For Marx, it is the material conditions of capitalism which produce capitalist social values, ideas, and customs. The justifications for mistreatment of the poor (they’re lazy, they’re dumb, they haven’t worked hard enough) are all ideological justifications which are produced in order to reinforce a material base where capitalists exploit workers, and workers are made dependent on a wage from capitalists.

Similarly, for Wittig, the material conditions of patriarchal (heterosexual) society produce patriarchal values, ideas, and customs. The justifications for the mistreatment of women (they are biologically inferior, they are weaker, they are less good at reasoning, they are suited to the household) are all ideological justifications which are produced in order to reinforce a material base where men exploit women, and women are made dependent on social and sexual relationships with men.

In this retooled materialism, sexual difference is an ideological justification for the class domination of women by men. Sexual difference is an idea which is upheld, constructed, and enforced, because it makes male domination inevitable and stops women from rallying together against male class domination. As such, for Wittig, the task which materialist feminists must take up is, “to define what we call oppression in materialist terms, to make it evident that women are a class, which is to say that the category ‘woman’ as well as the category ‘man’ are political and economic categories, not eternal ones.” An alternative explanation of the relationship between biology and women’s oppression, then suggests that women are a class exploited by men, and that men uphold the ideology of biological and anatomical difference in order to make women think this class arrangement is an eternal one. Whats important for us feminists committed to radicalism is that these classes are not eternal.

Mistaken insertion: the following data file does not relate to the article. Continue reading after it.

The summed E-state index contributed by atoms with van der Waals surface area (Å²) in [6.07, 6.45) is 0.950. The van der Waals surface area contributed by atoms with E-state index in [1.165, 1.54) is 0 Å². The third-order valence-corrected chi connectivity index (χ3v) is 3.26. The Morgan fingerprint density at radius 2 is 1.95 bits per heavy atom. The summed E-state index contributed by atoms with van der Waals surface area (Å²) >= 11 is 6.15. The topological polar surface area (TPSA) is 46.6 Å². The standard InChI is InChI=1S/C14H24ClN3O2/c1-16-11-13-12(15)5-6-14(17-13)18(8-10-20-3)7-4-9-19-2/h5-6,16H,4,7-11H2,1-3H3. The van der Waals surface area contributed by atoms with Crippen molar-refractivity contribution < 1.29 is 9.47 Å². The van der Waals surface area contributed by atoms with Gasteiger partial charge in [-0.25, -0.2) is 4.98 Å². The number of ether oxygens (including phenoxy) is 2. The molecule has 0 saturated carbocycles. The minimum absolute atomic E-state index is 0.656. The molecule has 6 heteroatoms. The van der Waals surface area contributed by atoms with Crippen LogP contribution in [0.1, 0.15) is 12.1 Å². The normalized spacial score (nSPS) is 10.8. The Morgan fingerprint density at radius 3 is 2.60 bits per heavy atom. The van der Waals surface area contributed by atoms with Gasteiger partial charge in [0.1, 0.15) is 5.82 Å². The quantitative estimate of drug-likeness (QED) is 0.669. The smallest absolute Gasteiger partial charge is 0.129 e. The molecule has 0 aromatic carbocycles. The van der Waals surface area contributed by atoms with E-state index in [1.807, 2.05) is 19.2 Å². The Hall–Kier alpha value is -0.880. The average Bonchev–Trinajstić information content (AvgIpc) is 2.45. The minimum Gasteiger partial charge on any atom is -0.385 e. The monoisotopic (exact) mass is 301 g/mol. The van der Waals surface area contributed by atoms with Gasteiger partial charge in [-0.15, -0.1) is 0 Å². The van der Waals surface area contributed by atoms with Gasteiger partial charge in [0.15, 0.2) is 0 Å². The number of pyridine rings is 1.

So, under a materialist feminist theory we are not given an inevitable why for patriarchy. There is not some factor from which patriarchy naturally had to arise. Rather, patriarchy emerges just like all other forms of domination emerge, from the material forces of class struggle, economic change, and division of property and labor. Patriarchy did not have to exist, and does not have to exist. It can be overcome and we do not have to settle for the nihilism of biological determinism. Man and woman as classes can be abolished and eliminated. Patriarchy can be overcome, and when it is there will be no unified experience of “being female” or of a “womanhood grounded in biology.” When patriarchy is finally overcome we will realize that these ideas were simply ideology, paper tigers meant to make patriarchy look inevitable. Only such a materialist theory can be sufficient for giving us hope as feminists.